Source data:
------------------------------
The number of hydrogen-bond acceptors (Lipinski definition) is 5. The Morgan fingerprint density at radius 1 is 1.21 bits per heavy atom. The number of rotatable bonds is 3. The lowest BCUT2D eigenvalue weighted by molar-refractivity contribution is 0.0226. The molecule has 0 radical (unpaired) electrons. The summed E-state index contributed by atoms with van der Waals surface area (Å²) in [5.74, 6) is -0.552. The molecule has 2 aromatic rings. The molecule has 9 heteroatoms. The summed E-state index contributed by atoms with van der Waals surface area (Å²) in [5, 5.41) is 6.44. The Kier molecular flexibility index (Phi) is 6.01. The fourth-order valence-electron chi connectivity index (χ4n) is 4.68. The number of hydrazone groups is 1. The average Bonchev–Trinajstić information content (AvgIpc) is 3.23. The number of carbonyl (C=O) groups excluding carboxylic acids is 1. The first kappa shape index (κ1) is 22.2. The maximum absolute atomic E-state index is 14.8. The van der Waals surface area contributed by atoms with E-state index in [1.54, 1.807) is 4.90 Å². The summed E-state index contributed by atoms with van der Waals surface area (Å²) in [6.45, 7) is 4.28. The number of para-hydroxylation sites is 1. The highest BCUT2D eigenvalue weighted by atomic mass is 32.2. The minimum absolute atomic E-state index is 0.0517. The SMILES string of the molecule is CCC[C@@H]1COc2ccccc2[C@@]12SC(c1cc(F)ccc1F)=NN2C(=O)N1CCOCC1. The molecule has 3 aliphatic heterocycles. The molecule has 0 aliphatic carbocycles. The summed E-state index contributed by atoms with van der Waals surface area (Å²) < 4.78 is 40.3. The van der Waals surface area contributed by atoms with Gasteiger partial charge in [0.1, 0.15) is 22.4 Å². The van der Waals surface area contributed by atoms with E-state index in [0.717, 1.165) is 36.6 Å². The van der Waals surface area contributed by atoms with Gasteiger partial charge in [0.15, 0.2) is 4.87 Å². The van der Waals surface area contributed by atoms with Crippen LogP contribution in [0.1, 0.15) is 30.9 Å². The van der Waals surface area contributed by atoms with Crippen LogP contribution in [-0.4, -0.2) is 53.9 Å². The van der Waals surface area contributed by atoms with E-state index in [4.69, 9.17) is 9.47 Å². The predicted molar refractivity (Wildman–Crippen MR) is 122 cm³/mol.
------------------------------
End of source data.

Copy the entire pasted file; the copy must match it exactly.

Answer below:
The number of hydrogen-bond acceptors (Lipinski definition) is 5. The Morgan fingerprint density at radius 1 is 1.21 bits per heavy atom. The number of rotatable bonds is 3. The lowest BCUT2D eigenvalue weighted by molar-refractivity contribution is 0.0226. The molecule has 0 radical (unpaired) electrons. The summed E-state index contributed by atoms with van der Waals surface area (Å²) in [5.74, 6) is -0.552. The molecule has 2 aromatic rings. The molecule has 9 heteroatoms. The summed E-state index contributed by atoms with van der Waals surface area (Å²) in [5, 5.41) is 6.44. The Kier molecular flexibility index (Phi) is 6.01. The fourth-order valence-electron chi connectivity index (χ4n) is 4.68. The number of hydrazone groups is 1. The average Bonchev–Trinajstić information content (AvgIpc) is 3.23. The number of carbonyl (C=O) groups excluding carboxylic acids is 1. The first kappa shape index (κ1) is 22.2. The maximum absolute atomic E-state index is 14.8. The van der Waals surface area contributed by atoms with E-state index in [1.54, 1.807) is 4.90 Å². The summed E-state index contributed by atoms with van der Waals surface area (Å²) in [6.45, 7) is 4.28. The number of para-hydroxylation sites is 1. The highest BCUT2D eigenvalue weighted by atomic mass is 32.2. The minimum absolute atomic E-state index is 0.0517. The SMILES string of the molecule is CCC[C@@H]1COc2ccccc2[C@@]12SC(c1cc(F)ccc1F)=NN2C(=O)N1CCOCC1. The molecule has 3 aliphatic heterocycles. The molecule has 0 aliphatic carbocycles. The summed E-state index contributed by atoms with van der Waals surface area (Å²) < 4.78 is 40.3. The van der Waals surface area contributed by atoms with Gasteiger partial charge in [0.1, 0.15) is 22.4 Å². The van der Waals surface area contributed by atoms with E-state index in [0.717, 1.165) is 36.6 Å². The van der Waals surface area contributed by atoms with Gasteiger partial charge in [0.15, 0.2) is 4.87 Å². The van der Waals surface area contributed by atoms with Crippen LogP contribution in [0.1, 0.15) is 30.9 Å². The van der Waals surface area contributed by atoms with Crippen LogP contribution in [-0.4, -0.2) is 53.9 Å². The van der Waals surface area contributed by atoms with E-state index in [4.69, 9.17) is 9.47 Å². The predicted molar refractivity (Wildman–Crippen MR) is 122 cm³/mol.